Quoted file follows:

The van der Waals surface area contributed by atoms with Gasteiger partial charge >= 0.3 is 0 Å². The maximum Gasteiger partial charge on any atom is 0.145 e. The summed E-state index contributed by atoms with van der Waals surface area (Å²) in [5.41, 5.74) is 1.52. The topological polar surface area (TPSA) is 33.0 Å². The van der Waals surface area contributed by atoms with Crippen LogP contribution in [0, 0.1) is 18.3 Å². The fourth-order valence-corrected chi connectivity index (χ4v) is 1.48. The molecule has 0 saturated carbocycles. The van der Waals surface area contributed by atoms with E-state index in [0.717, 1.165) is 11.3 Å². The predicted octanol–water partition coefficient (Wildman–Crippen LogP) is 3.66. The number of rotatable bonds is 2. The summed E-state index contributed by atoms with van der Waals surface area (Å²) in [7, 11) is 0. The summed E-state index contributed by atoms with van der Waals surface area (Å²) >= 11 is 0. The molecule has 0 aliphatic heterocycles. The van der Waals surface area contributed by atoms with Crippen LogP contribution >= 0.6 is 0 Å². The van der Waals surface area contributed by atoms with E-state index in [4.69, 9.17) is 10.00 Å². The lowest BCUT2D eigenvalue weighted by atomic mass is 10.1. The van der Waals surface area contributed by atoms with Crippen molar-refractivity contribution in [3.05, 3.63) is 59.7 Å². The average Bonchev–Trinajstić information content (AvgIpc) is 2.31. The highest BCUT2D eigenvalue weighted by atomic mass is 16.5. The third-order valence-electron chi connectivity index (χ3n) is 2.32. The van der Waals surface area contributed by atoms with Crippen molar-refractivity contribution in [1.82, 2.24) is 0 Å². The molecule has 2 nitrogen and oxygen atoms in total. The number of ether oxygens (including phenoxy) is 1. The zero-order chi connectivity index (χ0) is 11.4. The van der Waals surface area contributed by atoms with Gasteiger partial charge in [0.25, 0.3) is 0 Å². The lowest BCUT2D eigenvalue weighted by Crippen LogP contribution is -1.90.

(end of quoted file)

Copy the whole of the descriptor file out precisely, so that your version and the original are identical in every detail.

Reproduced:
The van der Waals surface area contributed by atoms with Gasteiger partial charge >= 0.3 is 0 Å². The maximum Gasteiger partial charge on any atom is 0.145 e. The summed E-state index contributed by atoms with van der Waals surface area (Å²) in [5.41, 5.74) is 1.52. The topological polar surface area (TPSA) is 33.0 Å². The van der Waals surface area contributed by atoms with Crippen LogP contribution in [0, 0.1) is 18.3 Å². The fourth-order valence-corrected chi connectivity index (χ4v) is 1.48. The molecule has 0 saturated carbocycles. The van der Waals surface area contributed by atoms with E-state index in [0.717, 1.165) is 11.3 Å². The predicted octanol–water partition coefficient (Wildman–Crippen LogP) is 3.66. The number of rotatable bonds is 2. The summed E-state index contributed by atoms with van der Waals surface area (Å²) in [7, 11) is 0. The summed E-state index contributed by atoms with van der Waals surface area (Å²) >= 11 is 0. The molecule has 0 aliphatic heterocycles. The van der Waals surface area contributed by atoms with Crippen LogP contribution >= 0.6 is 0 Å². The van der Waals surface area contributed by atoms with E-state index in [4.69, 9.17) is 10.00 Å². The lowest BCUT2D eigenvalue weighted by atomic mass is 10.1. The van der Waals surface area contributed by atoms with Crippen molar-refractivity contribution in [3.05, 3.63) is 59.7 Å². The average Bonchev–Trinajstić information content (AvgIpc) is 2.31. The highest BCUT2D eigenvalue weighted by atomic mass is 16.5. The third-order valence-electron chi connectivity index (χ3n) is 2.32. The van der Waals surface area contributed by atoms with Crippen molar-refractivity contribution in [1.82, 2.24) is 0 Å². The molecule has 2 nitrogen and oxygen atoms in total. The number of ether oxygens (including phenoxy) is 1. The zero-order chi connectivity index (χ0) is 11.4. The van der Waals surface area contributed by atoms with Gasteiger partial charge in [0.25, 0.3) is 0 Å². The lowest BCUT2D eigenvalue weighted by Crippen LogP contribution is -1.90.